common, but essential, as there are often cars travelling at 20km/h on major
roads! There are basically two roads that cross the country from north to
south ? the Pacific coastal road, which is quite good and the Pan-American
Highway, which is very narrow, twisty and crosses the highest mountains. Car
rental in Costa Rica is not cheap ? the Mitsubishi Montero that we rented
cost $2700 for the three weeks ? however, this did include full no-loss
insurance (which I was glad of), and rental of a GPS ? which is essential as
there are almost no street signs in Costa Rica!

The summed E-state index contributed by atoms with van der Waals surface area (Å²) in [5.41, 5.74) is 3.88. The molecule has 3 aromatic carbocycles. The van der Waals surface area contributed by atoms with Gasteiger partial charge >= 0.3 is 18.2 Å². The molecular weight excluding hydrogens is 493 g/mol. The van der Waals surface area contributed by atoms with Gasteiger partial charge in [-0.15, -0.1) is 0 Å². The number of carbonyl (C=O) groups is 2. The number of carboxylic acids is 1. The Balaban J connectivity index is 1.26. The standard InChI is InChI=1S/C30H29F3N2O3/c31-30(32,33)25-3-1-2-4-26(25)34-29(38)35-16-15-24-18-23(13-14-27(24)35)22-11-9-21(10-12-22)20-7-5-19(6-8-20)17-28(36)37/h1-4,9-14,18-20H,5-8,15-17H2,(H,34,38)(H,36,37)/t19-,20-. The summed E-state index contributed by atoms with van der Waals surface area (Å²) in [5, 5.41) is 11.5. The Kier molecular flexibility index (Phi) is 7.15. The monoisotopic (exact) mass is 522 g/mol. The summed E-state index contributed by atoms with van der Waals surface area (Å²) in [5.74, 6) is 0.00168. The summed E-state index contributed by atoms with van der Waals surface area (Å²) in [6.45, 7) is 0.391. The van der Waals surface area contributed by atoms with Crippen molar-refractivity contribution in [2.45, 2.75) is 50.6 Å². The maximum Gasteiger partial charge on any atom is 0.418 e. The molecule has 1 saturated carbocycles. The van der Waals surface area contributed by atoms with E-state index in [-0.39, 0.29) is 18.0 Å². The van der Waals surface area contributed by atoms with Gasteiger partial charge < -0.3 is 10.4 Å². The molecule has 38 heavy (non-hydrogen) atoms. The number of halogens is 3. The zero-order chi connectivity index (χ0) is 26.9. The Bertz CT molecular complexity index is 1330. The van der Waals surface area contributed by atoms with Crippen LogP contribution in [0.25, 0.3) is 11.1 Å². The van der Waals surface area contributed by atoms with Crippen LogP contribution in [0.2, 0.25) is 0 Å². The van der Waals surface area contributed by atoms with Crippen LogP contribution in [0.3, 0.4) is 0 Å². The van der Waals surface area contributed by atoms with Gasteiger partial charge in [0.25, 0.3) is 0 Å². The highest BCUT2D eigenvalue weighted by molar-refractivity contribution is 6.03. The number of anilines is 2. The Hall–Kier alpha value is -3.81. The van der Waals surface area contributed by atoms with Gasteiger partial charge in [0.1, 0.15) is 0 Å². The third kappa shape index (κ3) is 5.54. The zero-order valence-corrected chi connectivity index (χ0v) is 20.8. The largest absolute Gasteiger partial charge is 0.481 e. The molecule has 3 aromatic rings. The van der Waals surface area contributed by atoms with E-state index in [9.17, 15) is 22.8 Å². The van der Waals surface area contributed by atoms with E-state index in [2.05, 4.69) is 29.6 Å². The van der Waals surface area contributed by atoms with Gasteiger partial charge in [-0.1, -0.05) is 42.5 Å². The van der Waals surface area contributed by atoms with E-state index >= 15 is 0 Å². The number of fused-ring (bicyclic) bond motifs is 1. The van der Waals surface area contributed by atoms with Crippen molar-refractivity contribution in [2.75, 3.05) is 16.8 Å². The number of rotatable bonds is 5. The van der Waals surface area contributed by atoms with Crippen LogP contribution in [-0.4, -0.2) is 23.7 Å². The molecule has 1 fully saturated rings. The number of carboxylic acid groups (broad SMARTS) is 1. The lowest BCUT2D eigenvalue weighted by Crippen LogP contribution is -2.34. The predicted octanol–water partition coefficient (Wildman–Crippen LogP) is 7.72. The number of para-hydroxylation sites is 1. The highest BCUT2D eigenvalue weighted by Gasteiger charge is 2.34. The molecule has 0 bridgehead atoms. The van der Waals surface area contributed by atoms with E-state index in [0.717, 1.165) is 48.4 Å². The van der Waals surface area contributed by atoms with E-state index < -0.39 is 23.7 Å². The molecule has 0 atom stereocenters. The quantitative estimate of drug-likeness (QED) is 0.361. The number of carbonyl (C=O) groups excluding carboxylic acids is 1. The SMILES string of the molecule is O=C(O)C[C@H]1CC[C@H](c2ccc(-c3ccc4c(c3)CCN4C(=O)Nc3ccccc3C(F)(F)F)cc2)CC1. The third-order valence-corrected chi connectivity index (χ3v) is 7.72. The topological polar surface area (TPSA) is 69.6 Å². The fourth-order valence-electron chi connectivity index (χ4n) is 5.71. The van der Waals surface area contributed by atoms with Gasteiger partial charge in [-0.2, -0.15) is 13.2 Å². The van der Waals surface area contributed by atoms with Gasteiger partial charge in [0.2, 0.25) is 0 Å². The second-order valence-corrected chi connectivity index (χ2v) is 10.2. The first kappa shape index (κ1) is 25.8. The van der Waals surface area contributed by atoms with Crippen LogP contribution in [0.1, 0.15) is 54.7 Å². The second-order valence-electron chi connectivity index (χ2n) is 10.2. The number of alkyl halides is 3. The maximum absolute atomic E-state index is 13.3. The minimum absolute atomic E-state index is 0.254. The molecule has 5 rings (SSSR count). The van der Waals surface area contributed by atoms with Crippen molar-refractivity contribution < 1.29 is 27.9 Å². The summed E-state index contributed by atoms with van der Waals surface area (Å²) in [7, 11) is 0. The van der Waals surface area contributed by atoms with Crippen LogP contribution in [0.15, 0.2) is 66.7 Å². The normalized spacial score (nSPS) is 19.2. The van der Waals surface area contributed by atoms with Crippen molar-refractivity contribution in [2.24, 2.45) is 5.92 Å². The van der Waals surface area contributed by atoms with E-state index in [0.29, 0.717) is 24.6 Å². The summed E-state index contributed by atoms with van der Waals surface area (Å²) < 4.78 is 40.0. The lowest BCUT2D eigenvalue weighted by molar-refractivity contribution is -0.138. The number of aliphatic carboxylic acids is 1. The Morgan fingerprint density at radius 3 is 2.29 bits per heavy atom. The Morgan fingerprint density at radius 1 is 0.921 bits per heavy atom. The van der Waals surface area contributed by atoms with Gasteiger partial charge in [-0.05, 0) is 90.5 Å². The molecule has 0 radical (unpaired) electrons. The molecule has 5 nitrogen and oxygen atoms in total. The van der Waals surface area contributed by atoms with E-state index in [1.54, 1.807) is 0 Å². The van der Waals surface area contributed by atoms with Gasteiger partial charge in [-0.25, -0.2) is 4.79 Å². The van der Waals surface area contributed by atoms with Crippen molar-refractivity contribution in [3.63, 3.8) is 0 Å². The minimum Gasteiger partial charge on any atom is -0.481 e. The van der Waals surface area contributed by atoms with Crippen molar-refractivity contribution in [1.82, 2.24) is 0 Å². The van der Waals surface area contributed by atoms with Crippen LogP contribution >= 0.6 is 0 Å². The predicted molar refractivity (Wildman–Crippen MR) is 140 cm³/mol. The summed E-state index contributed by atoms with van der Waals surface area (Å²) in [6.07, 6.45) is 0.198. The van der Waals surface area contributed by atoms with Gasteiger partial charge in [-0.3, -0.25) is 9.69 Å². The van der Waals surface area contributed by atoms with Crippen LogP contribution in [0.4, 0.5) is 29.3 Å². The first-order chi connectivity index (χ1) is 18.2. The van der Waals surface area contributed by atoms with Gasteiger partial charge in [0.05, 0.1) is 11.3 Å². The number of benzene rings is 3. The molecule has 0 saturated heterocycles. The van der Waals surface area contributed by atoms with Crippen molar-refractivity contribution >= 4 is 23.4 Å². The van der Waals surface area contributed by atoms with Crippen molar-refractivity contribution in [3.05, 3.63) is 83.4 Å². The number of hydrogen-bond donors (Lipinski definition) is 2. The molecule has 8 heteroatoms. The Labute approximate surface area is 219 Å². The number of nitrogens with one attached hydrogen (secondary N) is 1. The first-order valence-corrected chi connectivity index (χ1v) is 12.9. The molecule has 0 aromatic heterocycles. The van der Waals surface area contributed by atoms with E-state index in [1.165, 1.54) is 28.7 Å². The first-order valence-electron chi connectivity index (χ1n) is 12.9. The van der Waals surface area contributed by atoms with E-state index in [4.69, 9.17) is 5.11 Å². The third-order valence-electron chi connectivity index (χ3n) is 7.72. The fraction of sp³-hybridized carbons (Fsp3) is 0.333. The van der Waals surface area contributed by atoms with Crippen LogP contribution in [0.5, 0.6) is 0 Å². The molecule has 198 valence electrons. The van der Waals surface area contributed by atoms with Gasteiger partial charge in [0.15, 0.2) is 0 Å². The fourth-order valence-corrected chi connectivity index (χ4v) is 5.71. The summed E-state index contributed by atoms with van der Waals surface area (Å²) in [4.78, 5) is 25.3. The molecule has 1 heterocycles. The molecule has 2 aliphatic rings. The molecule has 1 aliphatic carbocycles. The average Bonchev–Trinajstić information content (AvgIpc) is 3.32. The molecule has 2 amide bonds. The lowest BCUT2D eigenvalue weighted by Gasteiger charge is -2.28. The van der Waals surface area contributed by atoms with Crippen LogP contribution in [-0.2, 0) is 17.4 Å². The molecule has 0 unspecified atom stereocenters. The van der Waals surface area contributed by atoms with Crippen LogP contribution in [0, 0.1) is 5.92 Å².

Costa Rica is very much a dual-currency country, the local currency being
the colón, however the US dollar is universally accepted ? this came as
somewhat of a relief when we encountered a toll-booth on one of the highways
and had no local currency! We only took US dollars, which I withdrew from a
multi-currency ATM at Melbourne airport. Everywhere in Costa Rica accepts
credit cards, which is very useful. Unlike the US, tipping is not expected
in Costa Rica.
We took one suitcase each and one Thinktank camera backpack each. Ruth?s
backpack contained her Canon 7D, 100-400mm ?walkabout? lens and her Canon
500mm lens. My backpack contained my Nikon D800, Sigma 120-300mm ?walkabout?
lens and my Nikon 600mm lens. Whilst my backpack did technically meet the
specifications for carry-on luggage, at 12kg or so, it was overweight and
I?m glad I didn?t get challenged.